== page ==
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A Light at a Dark Time
He could not sleep. He had always enjoyed the night, wandering beneath the stars while others chose to waste their mystery to favour the harsh brightness of the day, but that had been for his pleasure. Now, night provided its own pain as the bright constellations simply reminded him of his daughter’s absence. Tears stung his eyes, bending and dispersing the light, making the stars dance in apparent mockery.
A whisper of silk brushing silk told him she had come and her strong arms enfolded him as she rested her cheek on his back. ‘She will be there to welcome you when you choose to sail,’ she murmured. ‘Healed and full of joy, as you would have her be.’
His breath shuddered, but he said nothing.
‘In time it will hurt less,’ Galadriel sighed. Too many trials had left their scars for them to ignore the truth of that – too much endured, too much still left to do. ‘And she is safe now.’
‘I cannot see that,’ he said. ‘Her sons will not see that. They seek death.’
‘Death, but not their own,’ his wife countered.
‘But they may well find their own in their obsession.’ He turned to wrap his arms around her. ‘I have seen them fight and heard their battle cries.’
Galadriel stiffened slightly.
Even as his fingers combed through her hair, seeking the comfort of its strength, Celeborn noted her response. It seemed, he thought, as if, in the middle of all this bitter desolation and the shattering of her family, she had found a desire to laugh. He suffered as an adar, as a daeradar, but he had led his people in peace and war for more years than he could remember and, when he found an anomaly, he sought its cause. His eyes narrowed.
‘Their wrath will ease,’ his wife said, her voice slightly husky.
He leaned back, drawing the fingers of one hand delicately down her cheek to rest under her chin, raising it so that their eyes met. The hand resting on her back felt her draw a deep breath.
‘You cannot find their rage amusing,’ he mused, ‘nor yet the situation that caused it – so the only thing that can be lightening your mood is the thought of their battle cries. Now, why would that offer entertainment?’
Galadriel squirmed – so slightly that only one whose understanding of her was as deep as his would have sensed her discomfort.
‘I have fought beside them,’ he continued. ‘And heard them call upon the power of the Valar to sustain them in battle – heard them demand vengeance – but I have never heard them say anything that would make me laugh.’
His wife’s stillness spoke of her control.
‘Yet,’ he reflected, watching her sharply, ‘there have been times – when they think I am out of earshot – when I have heard them using what sounds to me suspiciously like the dwarven tongue.’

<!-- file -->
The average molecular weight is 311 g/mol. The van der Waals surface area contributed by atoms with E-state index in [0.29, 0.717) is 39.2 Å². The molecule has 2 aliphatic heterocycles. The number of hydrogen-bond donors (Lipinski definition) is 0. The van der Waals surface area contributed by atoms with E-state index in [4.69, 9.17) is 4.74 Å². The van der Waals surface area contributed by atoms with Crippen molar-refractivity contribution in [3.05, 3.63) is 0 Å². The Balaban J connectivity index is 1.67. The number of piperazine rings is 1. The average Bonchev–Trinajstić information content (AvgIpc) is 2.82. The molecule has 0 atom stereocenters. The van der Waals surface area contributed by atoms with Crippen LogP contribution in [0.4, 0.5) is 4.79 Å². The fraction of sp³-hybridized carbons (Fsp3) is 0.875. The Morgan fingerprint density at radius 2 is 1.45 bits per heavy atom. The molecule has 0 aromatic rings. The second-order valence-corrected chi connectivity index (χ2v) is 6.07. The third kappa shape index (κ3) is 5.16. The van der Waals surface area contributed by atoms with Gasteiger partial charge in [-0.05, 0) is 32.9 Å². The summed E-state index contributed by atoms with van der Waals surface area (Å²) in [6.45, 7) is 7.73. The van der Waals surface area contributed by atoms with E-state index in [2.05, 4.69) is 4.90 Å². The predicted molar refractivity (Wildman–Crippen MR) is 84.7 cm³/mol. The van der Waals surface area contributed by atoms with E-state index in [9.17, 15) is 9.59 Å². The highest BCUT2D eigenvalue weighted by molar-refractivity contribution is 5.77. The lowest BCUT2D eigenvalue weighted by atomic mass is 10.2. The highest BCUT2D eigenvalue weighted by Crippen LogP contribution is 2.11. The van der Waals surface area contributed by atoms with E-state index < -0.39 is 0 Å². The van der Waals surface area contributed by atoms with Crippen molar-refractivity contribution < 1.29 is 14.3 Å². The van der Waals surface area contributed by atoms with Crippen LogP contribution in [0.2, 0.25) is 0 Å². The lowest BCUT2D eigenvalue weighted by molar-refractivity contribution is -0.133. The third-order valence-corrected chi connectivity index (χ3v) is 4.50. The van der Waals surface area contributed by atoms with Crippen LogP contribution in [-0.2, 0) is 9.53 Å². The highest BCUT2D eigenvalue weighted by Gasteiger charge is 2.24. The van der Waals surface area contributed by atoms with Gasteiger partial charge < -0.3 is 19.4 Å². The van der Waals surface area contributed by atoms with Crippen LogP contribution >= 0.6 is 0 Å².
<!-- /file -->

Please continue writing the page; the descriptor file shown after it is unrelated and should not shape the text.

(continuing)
Her shoulders quivered with the effort of keeping her face straight.
‘And, now I come to think of it, our daughter would have found it highly entertaining to teach her sons some highly inappropriate expressions in that wretched language.’
‘Dwarves come in as many guises as do elves,’ Galadriel insisted. Celeborn’s sweeping generalisations about Aulë’s people were, she had always found, both unlike him and highly irritating. ‘And your daughter would not dream of teaching her offspring to use bad language.’
‘Unlike her naneth,’ her husband commented.
Galadriel blushed. ‘Difficult times,’ she said. ‘And Celebrían always had sharp ears.’
‘But your daughter would have found it very amusing to know that her sons were indulging in dwarven curses,’ Celeborn contemplated, ‘particularly,’ he added, meeting her eyes, ‘if she knew that their words did not mean what they thought.’
His wife surrendered to the laugh that bubbled up inside her. ‘Our daughter, my lord, is a wicked tease – just like her adar – and has enjoyed this secret from the time of the twins’ first patrols. You are not to spoil it for her.’
Celeborn stared at her coolly before a slow smile spread across his face. ‘I do not know which of you is worse,’ he conceded. ‘I feel sorry for all we poor fools who have to deal with you. One condition,’ he demanded.
‘My lord?’ Galadriel enquired innocently.
‘I wish to know exactly what they are saying,’ Celeborn touched the tip of one long finger to her nose. ‘I do not intend to be the only one – other than the twins, that is – who is unaware of the meaning of these highly entertaining expressions.’
‘Of course, my love,’ Galadriel agreed easily. ‘Although you will only have my word for it, will you not? You have always been reluctant to show any interest in dwarven culture – and I believe that there is no other in Lothlórien who is familiar with Khuzdul. I could,’ she leaned forward to place a delicate kiss on his mouth, ‘tell you anything.’
‘I accept the warning,’ Celeborn told her. ‘But believe me when I say that I know you too well to be taken in. Attempt to deceive me, my love, and I will see that you pay for it.’
‘Promises,’ Galadriel said, taking his hand and leading him inside. ‘Promises.’
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